Zinke’s Outcome-Based Grazing Initiative Raises Questions

Ryan Zinke
Ryan Zinke (Wikipedia)

President Donald Trump’s pick to manage the U.S. Department of the Interior, Ryan Zinke, is promoting a new “outcome-based” livestock management initiative on the public lands managed by the department’s Bureau of Land Management (BLM). The agency has solicited its grazing permittees to submit their ranching operations for nomination to be among the 6 to 12 projects nationwide that will be part of this “demonstration program.” The stated purpose of the initiative is, “to show that livestock grazing on the public lands can operate under a more flexible framework than is commonly used in order to better reach agreed upon habitat or vegetation goals.” It might sound good, but, as always, the devil is in the details.

The BLM’s announcement of the initiative raised an immediate red flag because it included a statement from Zinke wherein he claimed that, “Farmers and ranchers know the wildlife and the land they work better than anyone.” Really? They know it better than the department’s professional wildlife biologists? And if ranchers know so much, then how come livestock grazing has done more damage to wildlife habitat on public lands than all other commodity uses combined? (Grazing is far more ubiquitous on public lands than mining, drilling, and tree cutting.)

The obvious message behind Zinke’s initiative is that the BLM’s current management of public lands grazing is unfair to ranchers. How? They don’t specifically say, other than to imply that it’s too rigid. The BLM explained that, “Grazing authorizations typically emphasize process and prescription. The new authorizations will instead emphasize ecological outcomes, allowing livestock operators more flexibility to make adjustments in response to changing conditions such as drought or wildland fire.” So it seems they believe that a proven prescription to achieve a desired ecological outcome is bad because it’s too strict, while more flexibility will magically provide an alternative to removing livestock from public land that has burned or is experiencing drought.

The BLM’s announcement also said that Zinke’s initiative will give local “stakeholders” a say in these demonstration projects, but it didn’t explain what that meant. Under existing federal law, the agency is required to employ the National Environmental Policy Act (NEPA) public planning process when it implements a new livestock management plan for a grazing allotment. The NEPA process is important because it provides the general public with their only significant opportunity to provide input into livestock management on public lands. Zinke’s initiative is a demonstration project, so it’s unclear if NEPA applies, but it seems they are trying to invent a new public participation process, when a good one already exists.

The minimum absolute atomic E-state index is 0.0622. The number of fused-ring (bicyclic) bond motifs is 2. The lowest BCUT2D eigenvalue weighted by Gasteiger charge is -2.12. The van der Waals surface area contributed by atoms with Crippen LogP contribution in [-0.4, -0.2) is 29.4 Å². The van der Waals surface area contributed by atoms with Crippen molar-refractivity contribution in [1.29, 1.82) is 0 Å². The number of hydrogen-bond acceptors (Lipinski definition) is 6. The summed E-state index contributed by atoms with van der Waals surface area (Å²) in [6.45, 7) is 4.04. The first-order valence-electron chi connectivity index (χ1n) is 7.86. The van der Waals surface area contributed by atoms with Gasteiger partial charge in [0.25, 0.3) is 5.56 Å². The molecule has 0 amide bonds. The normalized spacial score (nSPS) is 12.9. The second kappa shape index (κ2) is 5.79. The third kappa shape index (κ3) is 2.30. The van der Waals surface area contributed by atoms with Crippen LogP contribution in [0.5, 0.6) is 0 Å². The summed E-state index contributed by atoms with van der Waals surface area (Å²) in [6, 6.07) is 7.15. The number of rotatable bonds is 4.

I called the BLM’s national office on November 6 to ask them if the general public will have any opportunities to participate in the formulation of these new “flexible” grazing management plans. I was told that they don’t know, and that I should call my state BLM office to ask that question. So then I called the Arizona BLM office. They told me they don’t know either because they haven’t received any direction yet from the national office.

Perhaps my inability to get an answer about Zinke’s grazing initiative is simply because it’s a new program and the BLM hasn’t sorted out the details. But it’s a proposal from the Trump administration, and Donald Trump has already proven to be the most anti-environment president in modern history, and a threat to the perpetuation of the multiple use doctrine on our public lands. So I have good reason to fear that the general public’s opportunity to participate in this demonstration program will be restricted. It’s important that it’s not, because the BLM manages more than 21,000 public lands grazing allotments on millions of acres across the West and they plan to expand the use of this new process if they deem it to be “successful.”